To a large extent, the outcry against genetic engineering has focused on altering DNA in eggs, sperm or embryos, which can produce new traits that could be passed down from one generation to the next. But Church thinks that the fears of ethicists are overblown especially when weighed against the potential of curing inherited diseases like Huntington’s or Alzheimer’s, stopping them dead in their tracks so that people carrying these inimical genetic mutations won’t pass them along to future generations. Ignorance – and fear – can make life difficult for scientists like Church to make people understand what geneticists actually do and why their work is so important. There’s a big difference between transgenic experiments – taking genes from one species and inserting them into another — and genetic manipulation within a species. The latter type doesn’t arouse nearly as much controversy as the former. There’s considerably more resistance to genetically modified food, for example, but almost none to genetically modified microbes, Church observed. If you took a poll of residents of Martha’s Vineyard and Nantucket, both popular summer getaways for the wealthy and well-connected, you’d probably find that the majority of them are against GM food. But ask them about populating the islands with white-footed mice that are genetically modified so that they can’t transmit Lyme disease and you’ll be hard pressed to find anyone who’d object. Yet sometimes, if it wasn’t for GM food there wouldn’t be any food at all. “Without GM there wouldn’t be any papayas left in Hawaii,” Church says. That’s because the state’s papaya crop was in danger of being wiped out by a virus until scientists intervened in 1998, creating genetically modified papayas that were resistant to the disease.
Church applauds the wildly ambitious plan announced by Facebook founder Mark Zuckerberg’s plan to eliminate all diseases by the end of this century. Smallpox has been vanquished, polio is sporadic and Guinea Worm has almost been made extinct. Malaria, however, remains a much more serious challenge; 500,000 people worldwide are now resistant to antimalarial drugs. Nonetheless, developing nations have different types of diseases – mostly infectious -- which are easier for geneticists to target than those of the developed world, which are increasingly diseases like cancer and disorders like dementia that are associated with aging. That has led Church to take an interest in age reversal. The first thing to do is to identify biomarkers of aging to understand why people deteriorate as they grow older. This isn’t as quixotic a goal as you might imagine; blood factors from young mice have been shown to invigorate muscles, skeletal structure, and nerve tissue in older mice.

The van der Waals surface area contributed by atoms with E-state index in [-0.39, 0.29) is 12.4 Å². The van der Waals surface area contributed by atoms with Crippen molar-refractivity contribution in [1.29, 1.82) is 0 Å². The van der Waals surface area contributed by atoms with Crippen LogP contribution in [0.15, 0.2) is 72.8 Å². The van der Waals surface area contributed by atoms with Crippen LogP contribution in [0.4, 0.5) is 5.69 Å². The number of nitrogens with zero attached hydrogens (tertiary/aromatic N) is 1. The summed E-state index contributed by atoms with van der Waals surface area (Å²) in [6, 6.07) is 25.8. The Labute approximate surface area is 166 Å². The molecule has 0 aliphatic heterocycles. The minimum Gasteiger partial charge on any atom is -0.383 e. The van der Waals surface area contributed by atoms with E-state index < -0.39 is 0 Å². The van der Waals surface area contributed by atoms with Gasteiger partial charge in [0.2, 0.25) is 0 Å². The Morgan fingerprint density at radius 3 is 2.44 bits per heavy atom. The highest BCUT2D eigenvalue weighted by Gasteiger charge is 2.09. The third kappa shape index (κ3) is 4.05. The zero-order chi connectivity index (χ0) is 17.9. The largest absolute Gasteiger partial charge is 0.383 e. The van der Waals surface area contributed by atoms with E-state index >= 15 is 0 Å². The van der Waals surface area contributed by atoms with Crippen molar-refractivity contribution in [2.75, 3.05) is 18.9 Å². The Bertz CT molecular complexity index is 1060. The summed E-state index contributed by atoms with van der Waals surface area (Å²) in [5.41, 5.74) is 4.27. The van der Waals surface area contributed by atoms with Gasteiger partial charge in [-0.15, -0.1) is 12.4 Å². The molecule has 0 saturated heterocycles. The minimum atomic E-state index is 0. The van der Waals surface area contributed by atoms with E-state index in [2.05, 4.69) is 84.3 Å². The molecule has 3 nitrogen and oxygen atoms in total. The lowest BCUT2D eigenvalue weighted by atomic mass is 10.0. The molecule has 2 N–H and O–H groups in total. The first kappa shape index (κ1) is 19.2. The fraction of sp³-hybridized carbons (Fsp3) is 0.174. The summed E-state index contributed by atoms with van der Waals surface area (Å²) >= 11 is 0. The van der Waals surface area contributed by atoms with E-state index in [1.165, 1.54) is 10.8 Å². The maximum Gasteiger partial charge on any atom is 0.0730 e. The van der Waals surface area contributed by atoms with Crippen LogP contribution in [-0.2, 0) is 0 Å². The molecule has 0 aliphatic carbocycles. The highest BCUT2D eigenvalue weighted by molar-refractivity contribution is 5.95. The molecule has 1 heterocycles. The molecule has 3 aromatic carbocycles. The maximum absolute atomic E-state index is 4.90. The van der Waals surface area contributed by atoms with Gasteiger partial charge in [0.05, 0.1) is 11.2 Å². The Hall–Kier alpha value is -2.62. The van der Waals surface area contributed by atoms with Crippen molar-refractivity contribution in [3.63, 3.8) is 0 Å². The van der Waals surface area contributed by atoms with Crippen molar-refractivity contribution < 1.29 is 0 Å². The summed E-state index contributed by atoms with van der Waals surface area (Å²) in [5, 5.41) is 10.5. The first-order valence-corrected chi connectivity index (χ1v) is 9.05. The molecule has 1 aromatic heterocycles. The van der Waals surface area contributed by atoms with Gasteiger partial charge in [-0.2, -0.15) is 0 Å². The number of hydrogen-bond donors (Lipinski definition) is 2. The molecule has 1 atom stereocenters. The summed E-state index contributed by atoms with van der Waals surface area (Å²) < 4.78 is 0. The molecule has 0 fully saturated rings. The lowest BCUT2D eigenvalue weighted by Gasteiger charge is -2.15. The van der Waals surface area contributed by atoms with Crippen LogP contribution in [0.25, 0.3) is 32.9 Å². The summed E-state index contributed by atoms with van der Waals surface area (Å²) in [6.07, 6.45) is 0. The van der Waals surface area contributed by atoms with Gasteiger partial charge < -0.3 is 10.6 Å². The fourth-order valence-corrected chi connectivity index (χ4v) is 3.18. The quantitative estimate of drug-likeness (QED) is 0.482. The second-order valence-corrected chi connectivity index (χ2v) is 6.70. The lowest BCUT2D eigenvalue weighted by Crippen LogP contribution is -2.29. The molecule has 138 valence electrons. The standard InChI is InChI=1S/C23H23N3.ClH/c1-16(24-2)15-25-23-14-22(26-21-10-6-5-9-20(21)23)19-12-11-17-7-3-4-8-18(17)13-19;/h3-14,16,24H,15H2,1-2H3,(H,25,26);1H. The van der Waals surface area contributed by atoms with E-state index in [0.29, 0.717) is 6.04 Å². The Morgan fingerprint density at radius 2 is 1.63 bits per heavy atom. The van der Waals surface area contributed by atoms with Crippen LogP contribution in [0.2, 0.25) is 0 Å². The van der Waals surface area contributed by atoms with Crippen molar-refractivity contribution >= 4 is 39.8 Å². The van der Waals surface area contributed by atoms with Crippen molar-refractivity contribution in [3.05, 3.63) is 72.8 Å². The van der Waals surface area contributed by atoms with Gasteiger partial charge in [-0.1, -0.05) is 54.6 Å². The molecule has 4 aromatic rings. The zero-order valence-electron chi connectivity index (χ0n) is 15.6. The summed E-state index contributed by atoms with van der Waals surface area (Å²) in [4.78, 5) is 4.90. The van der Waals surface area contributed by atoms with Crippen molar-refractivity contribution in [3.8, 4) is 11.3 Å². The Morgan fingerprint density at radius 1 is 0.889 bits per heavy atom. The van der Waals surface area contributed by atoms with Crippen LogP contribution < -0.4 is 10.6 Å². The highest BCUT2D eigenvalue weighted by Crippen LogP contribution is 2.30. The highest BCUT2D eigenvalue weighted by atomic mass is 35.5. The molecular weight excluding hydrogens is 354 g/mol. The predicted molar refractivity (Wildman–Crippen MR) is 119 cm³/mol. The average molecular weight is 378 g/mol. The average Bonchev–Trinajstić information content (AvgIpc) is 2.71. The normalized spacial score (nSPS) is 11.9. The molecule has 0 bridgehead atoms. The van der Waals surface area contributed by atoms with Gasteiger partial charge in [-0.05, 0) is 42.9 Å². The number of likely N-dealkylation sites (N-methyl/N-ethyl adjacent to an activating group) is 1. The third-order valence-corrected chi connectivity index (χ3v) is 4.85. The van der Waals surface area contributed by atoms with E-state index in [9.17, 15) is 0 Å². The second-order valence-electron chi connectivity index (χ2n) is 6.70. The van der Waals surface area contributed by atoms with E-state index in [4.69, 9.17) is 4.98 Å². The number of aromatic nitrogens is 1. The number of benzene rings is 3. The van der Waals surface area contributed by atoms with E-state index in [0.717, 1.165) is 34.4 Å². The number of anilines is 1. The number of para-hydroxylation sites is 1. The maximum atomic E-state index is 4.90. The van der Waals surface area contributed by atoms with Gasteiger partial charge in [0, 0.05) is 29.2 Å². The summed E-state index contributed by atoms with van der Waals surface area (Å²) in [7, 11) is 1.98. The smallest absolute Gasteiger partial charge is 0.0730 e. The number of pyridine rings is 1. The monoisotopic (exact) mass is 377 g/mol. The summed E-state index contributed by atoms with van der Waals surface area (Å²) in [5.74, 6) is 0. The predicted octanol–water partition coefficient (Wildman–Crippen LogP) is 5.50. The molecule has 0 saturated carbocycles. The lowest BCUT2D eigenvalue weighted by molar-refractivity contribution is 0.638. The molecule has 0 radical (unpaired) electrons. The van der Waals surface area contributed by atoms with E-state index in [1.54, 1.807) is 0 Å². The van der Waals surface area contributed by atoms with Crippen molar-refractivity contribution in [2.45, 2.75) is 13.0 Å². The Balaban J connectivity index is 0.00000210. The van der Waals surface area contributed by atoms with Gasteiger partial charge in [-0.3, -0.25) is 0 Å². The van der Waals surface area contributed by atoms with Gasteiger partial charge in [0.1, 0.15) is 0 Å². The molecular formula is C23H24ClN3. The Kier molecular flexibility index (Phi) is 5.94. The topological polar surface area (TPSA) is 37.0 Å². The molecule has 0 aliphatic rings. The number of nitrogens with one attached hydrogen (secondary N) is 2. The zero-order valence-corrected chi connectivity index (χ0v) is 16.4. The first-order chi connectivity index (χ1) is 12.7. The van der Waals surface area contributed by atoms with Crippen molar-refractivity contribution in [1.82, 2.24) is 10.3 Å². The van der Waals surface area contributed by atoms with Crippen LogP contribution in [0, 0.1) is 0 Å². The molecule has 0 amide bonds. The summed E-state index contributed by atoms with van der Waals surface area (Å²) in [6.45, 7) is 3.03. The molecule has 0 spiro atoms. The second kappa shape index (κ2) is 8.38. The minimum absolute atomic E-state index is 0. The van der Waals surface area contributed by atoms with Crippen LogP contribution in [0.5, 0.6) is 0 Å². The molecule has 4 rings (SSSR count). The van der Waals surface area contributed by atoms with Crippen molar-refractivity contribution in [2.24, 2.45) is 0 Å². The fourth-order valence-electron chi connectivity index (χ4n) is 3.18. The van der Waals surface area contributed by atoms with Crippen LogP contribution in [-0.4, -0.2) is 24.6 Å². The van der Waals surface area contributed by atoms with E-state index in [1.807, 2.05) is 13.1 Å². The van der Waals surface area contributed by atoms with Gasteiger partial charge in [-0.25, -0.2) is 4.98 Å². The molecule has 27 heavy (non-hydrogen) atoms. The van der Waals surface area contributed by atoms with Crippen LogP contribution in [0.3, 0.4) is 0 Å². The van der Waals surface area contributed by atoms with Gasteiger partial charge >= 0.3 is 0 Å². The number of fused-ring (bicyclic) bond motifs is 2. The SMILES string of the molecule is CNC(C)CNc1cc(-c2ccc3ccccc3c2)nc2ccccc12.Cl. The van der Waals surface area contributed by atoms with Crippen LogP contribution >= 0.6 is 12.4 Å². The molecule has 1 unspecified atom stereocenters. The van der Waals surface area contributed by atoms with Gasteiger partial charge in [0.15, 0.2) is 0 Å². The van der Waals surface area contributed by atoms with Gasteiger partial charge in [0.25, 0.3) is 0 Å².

It’s one thing to keep people alive and healthier longer. It’s quite another to resurrect the dead. But Church hasn’t shied away from an effort
to see whether he and his colleagues can’t sequence a large portion of the mammoth genome from a sample of mammoth hair with an eye to resurrecting the extinct mammal. His team replaced several genes in an elephant cell line with mammoth ones, including those that code for a cold-climate hemoglobin (the protein in red blood cells responsible for transporting oxygen) as well as long hair, small ears, and subdermal fat storage. His lab is using techniques similar to those they employed on pigs to make them suitable for organ transplant. But elephants are trickier to work with than pigs. “Like all kids, I was fascinated by large extinct creatures,” he told The New York Times, “and I tended to like the furry ones better.” He has even speculated that it might one day be possible to reconstruct a Neanderthal with a combination of the extinct hominid’s DNA and modified cells from living humans.
DNA has another advantage, too. It turns out that it is an exceptionally good way of storing information — not just genetic information, either. “We can fit the Internet into (a sample of) DNA that could fit in the palm of your hand and make backup copies cheaply,” Church says. Songs and movies have already been encoded in DNA. And unlike other media – think floppy drives or paperback books – DNA doesn’t deteriorate. Church even decided to use DNA to store and copy his 2014 book
Regenesis: How Synthetic Biology Will Reinvent Nature and Ourselves in DNA, which he co-authored with Ed Regis. He then made 70 billion copies of his book, which is a record that not even J.K. Rowling or Stephen King could hope to match. In fact, it’s more than three times the total number of copies of the 200 most popular books in the world combined. And yet, Church noted wryly, all those billions of copies of his book could fit into a speck of dust.